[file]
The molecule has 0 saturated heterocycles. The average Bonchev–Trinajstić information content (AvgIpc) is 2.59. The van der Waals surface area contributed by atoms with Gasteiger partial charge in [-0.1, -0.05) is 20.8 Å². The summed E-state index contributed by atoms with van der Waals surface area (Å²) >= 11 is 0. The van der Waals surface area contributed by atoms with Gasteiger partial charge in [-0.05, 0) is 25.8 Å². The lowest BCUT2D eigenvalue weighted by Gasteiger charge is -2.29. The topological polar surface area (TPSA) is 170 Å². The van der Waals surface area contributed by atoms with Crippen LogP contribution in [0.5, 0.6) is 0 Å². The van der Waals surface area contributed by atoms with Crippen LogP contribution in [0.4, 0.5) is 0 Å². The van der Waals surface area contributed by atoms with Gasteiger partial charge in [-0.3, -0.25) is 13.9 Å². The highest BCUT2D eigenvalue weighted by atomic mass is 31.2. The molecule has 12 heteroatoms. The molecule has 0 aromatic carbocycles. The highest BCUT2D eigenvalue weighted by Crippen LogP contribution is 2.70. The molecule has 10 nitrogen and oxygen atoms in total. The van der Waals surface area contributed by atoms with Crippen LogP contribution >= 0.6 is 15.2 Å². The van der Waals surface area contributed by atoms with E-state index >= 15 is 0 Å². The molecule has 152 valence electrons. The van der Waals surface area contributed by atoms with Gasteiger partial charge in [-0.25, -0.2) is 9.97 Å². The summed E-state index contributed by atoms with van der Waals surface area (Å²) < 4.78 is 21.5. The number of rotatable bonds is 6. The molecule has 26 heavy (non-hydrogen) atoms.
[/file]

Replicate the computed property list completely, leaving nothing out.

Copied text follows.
The molecule has 0 saturated heterocycles. The average Bonchev–Trinajstić information content (AvgIpc) is 2.59. The van der Waals surface area contributed by atoms with Gasteiger partial charge in [-0.1, -0.05) is 20.8 Å². The summed E-state index contributed by atoms with van der Waals surface area (Å²) >= 11 is 0. The van der Waals surface area contributed by atoms with Gasteiger partial charge in [-0.05, 0) is 25.8 Å². The lowest BCUT2D eigenvalue weighted by Gasteiger charge is -2.29. The topological polar surface area (TPSA) is 170 Å². The van der Waals surface area contributed by atoms with Crippen LogP contribution in [0.5, 0.6) is 0 Å². The van der Waals surface area contributed by atoms with Crippen LogP contribution in [0.4, 0.5) is 0 Å². The van der Waals surface area contributed by atoms with Gasteiger partial charge in [-0.3, -0.25) is 13.9 Å². The highest BCUT2D eigenvalue weighted by atomic mass is 31.2. The molecule has 12 heteroatoms. The molecule has 0 aromatic carbocycles. The highest BCUT2D eigenvalue weighted by Crippen LogP contribution is 2.70. The molecule has 10 nitrogen and oxygen atoms in total. The van der Waals surface area contributed by atoms with Crippen LogP contribution >= 0.6 is 15.2 Å². The van der Waals surface area contributed by atoms with E-state index >= 15 is 0 Å². The molecule has 152 valence electrons. The van der Waals surface area contributed by atoms with Gasteiger partial charge in [-0.25, -0.2) is 9.97 Å². The summed E-state index contributed by atoms with van der Waals surface area (Å²) < 4.78 is 21.5. The number of rotatable bonds is 6. The molecule has 26 heavy (non-hydrogen) atoms.